The Tech - Online EditionMIT's oldest and largest
newspaper & the first
newspaper published
on the web
Boston Weather: 63.0°F | Mostly Cloudy

Social like hard for minorities

Guest Column/Kevin L. Dickens

I'm sitting here deep in thought now. This has been a very nice weekend. I dropped one course last Friday and I'm getting ready for the "gig" tonight. I guess this would be enough to make most people happy, but something is still irking me. What irks me is the attitude of most people at MIT.

Let me first state that social life at MIT, as most students

know it, is minimal at best. In fact, unless there is a great influx of outside college students from Wellesley, Harvard, and BU, most parties and other social functions are a farce. One obvious reason for this is the three to one male/female ratio. The ratio is even more staggering when one considers that as a black male in an institution which is about four percent black, the available pool is scarce. Besides, the best-looking black women at MIT seem to prefer white men. This brings me to another interesting topic: who is black at MIT?

According to the President's Report last year, there were 319 blacks at MIT. This is a very deceptive statistic when you consider that well over half of this number know very little about blacks. There are a variety of reasons for this. One is that some students come from geographical locations where few blacks live -- such as Montana, Maine, and New Hampshire.

However, I have found that the main reason for most blacks with an identity problem is the simple fact that they are insecure and ashamed. Living in the second most racist nation on earth (behind South Africa), most people only see the dark side of blacks. These are the high crime rate, high unemployment, unskilled and uneducated people. However, if one knew of black history and black culture one could read between the lines. They would realize that the underlying reason for this dark side is the restrictive and racist attitude schemed by whites with regard to education for blacks. It seems the only way to describe the predicament that most blacks are in with respect to education is to imagine being two laps behind in the mile run and someone telling you to catch up.

The foreign attitude toward blacks is not exactly favorable either, mainly because of misinformation. One of the most fascinating facts I have heard blacks tell me when they visited Europe is that there is a lot of intermingling and interracial relationships. One would not be able to discern this by using MIT as a model.

In fact, one tends to see a strong assimilative attitude among foreign students among white Americans. I guess this follows the saying, "When in Rome do as the Romans do." Two foreign black students, one African and one of Caribbean descent, actually told me the reason most European and other foreign women do not intermingle with blacks in this country is because of the misconception that blacks as a people are inherently violent. At this point I do not know who is worse off, the deceiver, or the one who is deceived. Whenever one starts to stereotype and categorize a group of people by a statistic by which they may be able to wean out a few bad people, there is a much higher risk that they will hurt many innocent and genuinely good people.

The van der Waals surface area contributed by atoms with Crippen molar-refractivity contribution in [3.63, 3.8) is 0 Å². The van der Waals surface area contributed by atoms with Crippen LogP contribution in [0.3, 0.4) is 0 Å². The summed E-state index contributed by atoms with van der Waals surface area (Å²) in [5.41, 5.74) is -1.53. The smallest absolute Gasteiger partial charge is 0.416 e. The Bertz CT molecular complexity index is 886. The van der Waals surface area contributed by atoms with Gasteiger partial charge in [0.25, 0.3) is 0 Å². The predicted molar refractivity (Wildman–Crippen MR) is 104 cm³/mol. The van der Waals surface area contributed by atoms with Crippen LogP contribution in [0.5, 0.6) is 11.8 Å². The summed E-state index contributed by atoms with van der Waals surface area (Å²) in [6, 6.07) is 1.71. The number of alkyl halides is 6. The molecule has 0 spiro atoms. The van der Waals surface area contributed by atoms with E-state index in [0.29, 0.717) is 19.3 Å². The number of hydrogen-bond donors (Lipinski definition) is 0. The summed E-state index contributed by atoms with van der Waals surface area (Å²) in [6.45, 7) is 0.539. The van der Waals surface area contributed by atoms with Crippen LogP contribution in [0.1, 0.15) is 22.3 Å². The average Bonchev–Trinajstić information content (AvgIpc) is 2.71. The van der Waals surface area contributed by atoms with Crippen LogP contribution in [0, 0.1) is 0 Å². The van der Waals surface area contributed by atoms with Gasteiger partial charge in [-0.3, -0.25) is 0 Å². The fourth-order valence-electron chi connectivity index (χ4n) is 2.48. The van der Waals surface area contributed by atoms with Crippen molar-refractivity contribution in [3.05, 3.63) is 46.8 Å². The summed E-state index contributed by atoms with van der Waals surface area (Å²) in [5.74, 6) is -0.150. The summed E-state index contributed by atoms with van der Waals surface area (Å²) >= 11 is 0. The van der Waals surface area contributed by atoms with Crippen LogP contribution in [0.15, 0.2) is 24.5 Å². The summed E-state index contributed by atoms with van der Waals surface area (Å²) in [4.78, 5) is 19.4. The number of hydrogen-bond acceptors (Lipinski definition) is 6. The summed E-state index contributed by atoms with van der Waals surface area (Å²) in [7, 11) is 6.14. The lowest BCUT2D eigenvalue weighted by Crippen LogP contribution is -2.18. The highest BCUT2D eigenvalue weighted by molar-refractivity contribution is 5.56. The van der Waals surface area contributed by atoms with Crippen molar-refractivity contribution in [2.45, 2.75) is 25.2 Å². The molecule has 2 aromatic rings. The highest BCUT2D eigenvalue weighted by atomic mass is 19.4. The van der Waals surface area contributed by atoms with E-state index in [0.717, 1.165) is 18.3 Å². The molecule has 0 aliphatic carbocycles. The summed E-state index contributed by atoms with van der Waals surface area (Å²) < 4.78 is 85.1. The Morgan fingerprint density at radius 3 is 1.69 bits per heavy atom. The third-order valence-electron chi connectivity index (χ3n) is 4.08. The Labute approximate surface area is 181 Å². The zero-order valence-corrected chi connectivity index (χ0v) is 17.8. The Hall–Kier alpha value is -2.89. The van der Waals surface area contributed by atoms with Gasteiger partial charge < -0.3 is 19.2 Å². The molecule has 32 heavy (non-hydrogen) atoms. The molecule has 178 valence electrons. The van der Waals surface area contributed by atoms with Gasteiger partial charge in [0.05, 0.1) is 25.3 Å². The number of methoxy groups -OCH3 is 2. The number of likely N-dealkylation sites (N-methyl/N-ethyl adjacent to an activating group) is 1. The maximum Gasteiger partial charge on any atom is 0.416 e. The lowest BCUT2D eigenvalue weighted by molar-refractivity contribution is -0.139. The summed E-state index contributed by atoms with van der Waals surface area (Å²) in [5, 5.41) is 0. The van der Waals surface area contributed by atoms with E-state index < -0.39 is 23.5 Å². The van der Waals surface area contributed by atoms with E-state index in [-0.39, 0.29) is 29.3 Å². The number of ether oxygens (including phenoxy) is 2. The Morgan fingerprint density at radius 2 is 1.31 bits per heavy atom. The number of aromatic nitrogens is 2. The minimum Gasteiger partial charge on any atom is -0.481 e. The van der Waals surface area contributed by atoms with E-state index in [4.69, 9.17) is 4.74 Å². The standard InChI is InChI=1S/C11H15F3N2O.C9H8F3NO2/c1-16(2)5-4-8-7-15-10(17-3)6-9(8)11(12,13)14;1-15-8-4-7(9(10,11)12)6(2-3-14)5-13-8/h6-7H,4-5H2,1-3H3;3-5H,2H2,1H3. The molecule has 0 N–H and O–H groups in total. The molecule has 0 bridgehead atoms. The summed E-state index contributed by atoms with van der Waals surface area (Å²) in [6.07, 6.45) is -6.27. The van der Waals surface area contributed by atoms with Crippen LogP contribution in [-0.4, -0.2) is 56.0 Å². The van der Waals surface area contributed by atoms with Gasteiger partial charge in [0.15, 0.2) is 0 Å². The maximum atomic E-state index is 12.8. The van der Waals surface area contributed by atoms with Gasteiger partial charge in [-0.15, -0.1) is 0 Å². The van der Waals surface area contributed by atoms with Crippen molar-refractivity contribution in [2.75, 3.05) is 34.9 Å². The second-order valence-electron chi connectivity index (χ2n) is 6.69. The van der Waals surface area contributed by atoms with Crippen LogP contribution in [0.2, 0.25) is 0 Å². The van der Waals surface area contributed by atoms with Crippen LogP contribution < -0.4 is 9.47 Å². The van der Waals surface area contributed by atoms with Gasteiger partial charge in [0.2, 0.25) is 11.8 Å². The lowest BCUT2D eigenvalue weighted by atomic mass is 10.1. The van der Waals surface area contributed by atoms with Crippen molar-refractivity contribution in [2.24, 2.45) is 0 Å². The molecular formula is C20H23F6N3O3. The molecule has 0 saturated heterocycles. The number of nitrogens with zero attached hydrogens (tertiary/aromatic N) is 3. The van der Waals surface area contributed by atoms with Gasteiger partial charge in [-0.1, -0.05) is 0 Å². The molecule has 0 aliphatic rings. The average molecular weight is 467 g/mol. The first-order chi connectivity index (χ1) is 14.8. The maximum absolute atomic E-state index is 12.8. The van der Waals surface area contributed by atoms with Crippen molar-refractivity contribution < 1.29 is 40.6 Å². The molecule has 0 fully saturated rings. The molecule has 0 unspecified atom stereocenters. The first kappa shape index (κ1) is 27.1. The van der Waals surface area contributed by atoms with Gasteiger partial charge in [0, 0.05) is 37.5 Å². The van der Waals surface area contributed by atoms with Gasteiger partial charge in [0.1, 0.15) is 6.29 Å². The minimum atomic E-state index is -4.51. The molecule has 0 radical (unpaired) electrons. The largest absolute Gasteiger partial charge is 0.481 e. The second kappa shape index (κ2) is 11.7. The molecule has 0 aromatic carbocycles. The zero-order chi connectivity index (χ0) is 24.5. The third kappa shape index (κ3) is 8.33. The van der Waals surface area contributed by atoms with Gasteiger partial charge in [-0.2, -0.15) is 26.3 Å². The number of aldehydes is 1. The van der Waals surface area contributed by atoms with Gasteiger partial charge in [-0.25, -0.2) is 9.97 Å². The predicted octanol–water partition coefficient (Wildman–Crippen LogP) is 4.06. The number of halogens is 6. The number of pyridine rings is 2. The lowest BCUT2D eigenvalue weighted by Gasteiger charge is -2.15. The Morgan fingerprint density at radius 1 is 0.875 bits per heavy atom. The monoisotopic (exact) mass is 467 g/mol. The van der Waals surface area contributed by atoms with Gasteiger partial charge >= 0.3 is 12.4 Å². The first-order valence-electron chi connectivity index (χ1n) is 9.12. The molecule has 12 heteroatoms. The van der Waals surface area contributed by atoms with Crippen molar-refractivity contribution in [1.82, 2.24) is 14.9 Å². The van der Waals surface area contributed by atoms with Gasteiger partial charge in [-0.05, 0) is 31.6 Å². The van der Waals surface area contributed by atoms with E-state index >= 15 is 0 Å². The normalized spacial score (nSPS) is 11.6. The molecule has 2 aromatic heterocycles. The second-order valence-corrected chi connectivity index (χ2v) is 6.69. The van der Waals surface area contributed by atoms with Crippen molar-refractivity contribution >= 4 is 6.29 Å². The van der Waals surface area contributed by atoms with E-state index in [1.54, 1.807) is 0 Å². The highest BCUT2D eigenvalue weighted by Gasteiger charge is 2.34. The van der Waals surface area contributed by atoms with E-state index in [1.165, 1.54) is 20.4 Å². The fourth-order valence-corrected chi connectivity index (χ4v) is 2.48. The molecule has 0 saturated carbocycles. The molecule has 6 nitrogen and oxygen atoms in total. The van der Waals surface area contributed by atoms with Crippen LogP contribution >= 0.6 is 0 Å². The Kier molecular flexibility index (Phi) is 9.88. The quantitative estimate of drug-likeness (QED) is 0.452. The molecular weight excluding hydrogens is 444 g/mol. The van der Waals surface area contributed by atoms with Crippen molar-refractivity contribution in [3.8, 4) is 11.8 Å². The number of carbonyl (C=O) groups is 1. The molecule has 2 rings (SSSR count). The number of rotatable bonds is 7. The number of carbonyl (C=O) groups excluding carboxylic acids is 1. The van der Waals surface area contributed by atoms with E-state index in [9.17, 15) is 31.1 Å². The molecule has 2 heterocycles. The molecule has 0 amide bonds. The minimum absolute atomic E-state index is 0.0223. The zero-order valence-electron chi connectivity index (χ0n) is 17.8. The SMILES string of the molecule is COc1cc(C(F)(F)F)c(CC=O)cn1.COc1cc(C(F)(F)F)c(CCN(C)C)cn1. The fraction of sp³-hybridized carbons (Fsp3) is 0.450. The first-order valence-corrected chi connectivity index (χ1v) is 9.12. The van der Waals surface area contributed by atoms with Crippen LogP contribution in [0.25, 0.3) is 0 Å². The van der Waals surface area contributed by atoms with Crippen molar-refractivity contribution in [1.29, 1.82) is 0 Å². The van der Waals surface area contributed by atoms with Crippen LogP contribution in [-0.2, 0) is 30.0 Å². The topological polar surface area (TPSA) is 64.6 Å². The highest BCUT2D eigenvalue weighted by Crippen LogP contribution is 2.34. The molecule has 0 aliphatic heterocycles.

Another thing that irks me is the great number of social and political fanatics on campus. I can't imagine anyone who has been approached more. How many times have you been walking down the hall and someone approaches you who is either Christian, Socialist, or strongly pro-feminist? I don't know. I guess I look vulnerable to persuasion. I'm only 6@#2", 200 pounds. All I know is that, at the present time, I am not a Christian, socialist, or pro-feminist for various reasons.

I'm not a Christian because I realize I am not ready to make that big of a commitment. I'm not a socialist because I realize that I believe that people should earn what they deserve, not relative to what someone else earns. I'm not a pro-feminist for two reasons. The first is that women helped elect Ronald Reagan to the White House, and they did not seize the opportunity to take a giant step in the political arena last November. This made me realize that the feminist movement was not as strong as it is made out to be. The other, more local, reason is the hoopla raised about pornography on campus. I found out that Pro-Femina helped sponsor a lesbian pornography film, supposedly to protest LSC's movie. What hypocrisy! But, of course, the lesbian movie does not cause violence toward women. I guess I really shouldn't be surprised though, because most of the outspoken feminists are lesbians.

Last, but not least, it gives me great pleasure to talk about MIT athletics. My main target is MIT's basketball team. Granted, one does not expect any pretense of basketball on the level of, say, a Georgetown; however, MIT plays against Division III competition, which is weaker than my high school schedule. Unfortunately, according to Coach O'Brien, I was not good enough to play for the varsity, whereas people who had never played basketball before were able to make the team. I was never given any specific reason, so it is useless at this time to speculate. However, all I know is that my high school team, which played against tougher competition, won more games my senior year than MIT has won in my four years here.

Perhaps you are wondering if there is anything I like here at MIT. There is, but I'm not going to tell you in this column because that is not my topic. Finally, I would like to say to my fellow black students at MIT that if you have any question about your identity, come ask me and I'll tell you. Let me say that if you are not involved in any predominantly black group or social activity, chances are that you are black in skin color only. Have a nice summer and I'll see you in September.

(Editor's note: Dickens is a senior in mechanical engineering.)